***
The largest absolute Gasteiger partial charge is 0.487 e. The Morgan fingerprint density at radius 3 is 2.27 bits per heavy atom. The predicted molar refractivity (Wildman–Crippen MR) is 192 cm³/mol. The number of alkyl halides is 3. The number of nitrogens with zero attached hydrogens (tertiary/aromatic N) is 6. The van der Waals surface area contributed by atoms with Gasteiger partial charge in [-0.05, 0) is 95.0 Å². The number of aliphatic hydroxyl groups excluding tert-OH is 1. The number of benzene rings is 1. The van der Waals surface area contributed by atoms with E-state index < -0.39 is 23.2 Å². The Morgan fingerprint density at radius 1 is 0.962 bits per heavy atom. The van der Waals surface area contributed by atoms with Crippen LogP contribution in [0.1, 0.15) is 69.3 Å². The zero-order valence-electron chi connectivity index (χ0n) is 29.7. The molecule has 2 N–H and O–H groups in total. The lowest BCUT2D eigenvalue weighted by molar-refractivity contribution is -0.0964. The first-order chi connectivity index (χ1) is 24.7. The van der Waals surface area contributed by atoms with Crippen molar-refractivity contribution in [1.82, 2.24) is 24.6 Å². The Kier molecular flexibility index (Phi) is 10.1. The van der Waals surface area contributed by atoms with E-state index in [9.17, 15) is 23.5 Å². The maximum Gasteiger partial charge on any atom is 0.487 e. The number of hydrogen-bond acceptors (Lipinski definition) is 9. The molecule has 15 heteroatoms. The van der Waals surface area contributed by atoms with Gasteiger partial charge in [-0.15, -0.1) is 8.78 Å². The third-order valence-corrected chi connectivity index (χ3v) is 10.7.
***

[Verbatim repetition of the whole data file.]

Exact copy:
The largest absolute Gasteiger partial charge is 0.487 e. The Morgan fingerprint density at radius 3 is 2.27 bits per heavy atom. The predicted molar refractivity (Wildman–Crippen MR) is 192 cm³/mol. The number of alkyl halides is 3. The number of nitrogens with zero attached hydrogens (tertiary/aromatic N) is 6. The van der Waals surface area contributed by atoms with Gasteiger partial charge in [-0.05, 0) is 95.0 Å². The number of aliphatic hydroxyl groups excluding tert-OH is 1. The number of benzene rings is 1. The van der Waals surface area contributed by atoms with E-state index < -0.39 is 23.2 Å². The Morgan fingerprint density at radius 1 is 0.962 bits per heavy atom. The van der Waals surface area contributed by atoms with Crippen LogP contribution in [0.1, 0.15) is 69.3 Å². The zero-order valence-electron chi connectivity index (χ0n) is 29.7. The molecule has 2 N–H and O–H groups in total. The lowest BCUT2D eigenvalue weighted by molar-refractivity contribution is -0.0964. The first-order chi connectivity index (χ1) is 24.7. The van der Waals surface area contributed by atoms with Crippen molar-refractivity contribution in [1.82, 2.24) is 24.6 Å². The Kier molecular flexibility index (Phi) is 10.1. The van der Waals surface area contributed by atoms with E-state index in [9.17, 15) is 23.5 Å². The maximum Gasteiger partial charge on any atom is 0.487 e. The number of hydrogen-bond acceptors (Lipinski definition) is 9. The molecule has 15 heteroatoms. The van der Waals surface area contributed by atoms with Gasteiger partial charge in [-0.15, -0.1) is 8.78 Å². The third-order valence-corrected chi connectivity index (χ3v) is 10.7.